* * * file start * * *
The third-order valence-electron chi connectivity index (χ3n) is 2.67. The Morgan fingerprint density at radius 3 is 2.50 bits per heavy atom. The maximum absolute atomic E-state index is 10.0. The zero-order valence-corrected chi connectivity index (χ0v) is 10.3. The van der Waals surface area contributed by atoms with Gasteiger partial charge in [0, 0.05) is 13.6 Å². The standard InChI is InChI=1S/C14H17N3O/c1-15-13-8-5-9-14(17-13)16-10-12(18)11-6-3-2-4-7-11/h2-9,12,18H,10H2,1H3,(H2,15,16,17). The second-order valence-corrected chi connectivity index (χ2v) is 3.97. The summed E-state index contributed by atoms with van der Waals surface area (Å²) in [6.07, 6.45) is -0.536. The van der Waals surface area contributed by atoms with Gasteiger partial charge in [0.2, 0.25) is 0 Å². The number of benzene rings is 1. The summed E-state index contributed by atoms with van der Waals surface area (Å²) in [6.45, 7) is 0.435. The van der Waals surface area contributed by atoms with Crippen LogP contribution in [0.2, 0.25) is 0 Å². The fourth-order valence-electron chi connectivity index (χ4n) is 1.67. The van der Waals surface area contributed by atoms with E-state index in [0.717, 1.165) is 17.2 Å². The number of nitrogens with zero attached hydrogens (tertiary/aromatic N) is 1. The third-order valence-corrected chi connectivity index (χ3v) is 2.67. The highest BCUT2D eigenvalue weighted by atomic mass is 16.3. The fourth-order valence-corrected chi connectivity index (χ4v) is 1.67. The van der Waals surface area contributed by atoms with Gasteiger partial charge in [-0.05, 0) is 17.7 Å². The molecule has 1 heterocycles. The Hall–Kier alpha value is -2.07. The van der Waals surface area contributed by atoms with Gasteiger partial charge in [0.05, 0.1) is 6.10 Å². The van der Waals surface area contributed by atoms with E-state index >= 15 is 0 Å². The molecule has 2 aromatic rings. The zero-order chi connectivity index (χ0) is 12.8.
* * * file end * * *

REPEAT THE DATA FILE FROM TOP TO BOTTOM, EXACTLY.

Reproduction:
The third-order valence-electron chi connectivity index (χ3n) is 2.67. The Morgan fingerprint density at radius 3 is 2.50 bits per heavy atom. The maximum absolute atomic E-state index is 10.0. The zero-order valence-corrected chi connectivity index (χ0v) is 10.3. The van der Waals surface area contributed by atoms with Gasteiger partial charge in [0, 0.05) is 13.6 Å². The standard InChI is InChI=1S/C14H17N3O/c1-15-13-8-5-9-14(17-13)16-10-12(18)11-6-3-2-4-7-11/h2-9,12,18H,10H2,1H3,(H2,15,16,17). The second-order valence-corrected chi connectivity index (χ2v) is 3.97. The summed E-state index contributed by atoms with van der Waals surface area (Å²) in [6.07, 6.45) is -0.536. The van der Waals surface area contributed by atoms with Gasteiger partial charge in [0.2, 0.25) is 0 Å². The number of benzene rings is 1. The summed E-state index contributed by atoms with van der Waals surface area (Å²) in [6.45, 7) is 0.435. The van der Waals surface area contributed by atoms with Crippen LogP contribution in [0.2, 0.25) is 0 Å². The fourth-order valence-electron chi connectivity index (χ4n) is 1.67. The van der Waals surface area contributed by atoms with E-state index in [0.717, 1.165) is 17.2 Å². The number of nitrogens with zero attached hydrogens (tertiary/aromatic N) is 1. The third-order valence-corrected chi connectivity index (χ3v) is 2.67. The highest BCUT2D eigenvalue weighted by atomic mass is 16.3. The fourth-order valence-corrected chi connectivity index (χ4v) is 1.67. The van der Waals surface area contributed by atoms with Gasteiger partial charge in [-0.05, 0) is 17.7 Å². The molecule has 1 heterocycles. The Hall–Kier alpha value is -2.07. The van der Waals surface area contributed by atoms with Gasteiger partial charge in [0.05, 0.1) is 6.10 Å². The van der Waals surface area contributed by atoms with E-state index >= 15 is 0 Å². The molecule has 2 aromatic rings. The zero-order chi connectivity index (χ0) is 12.8.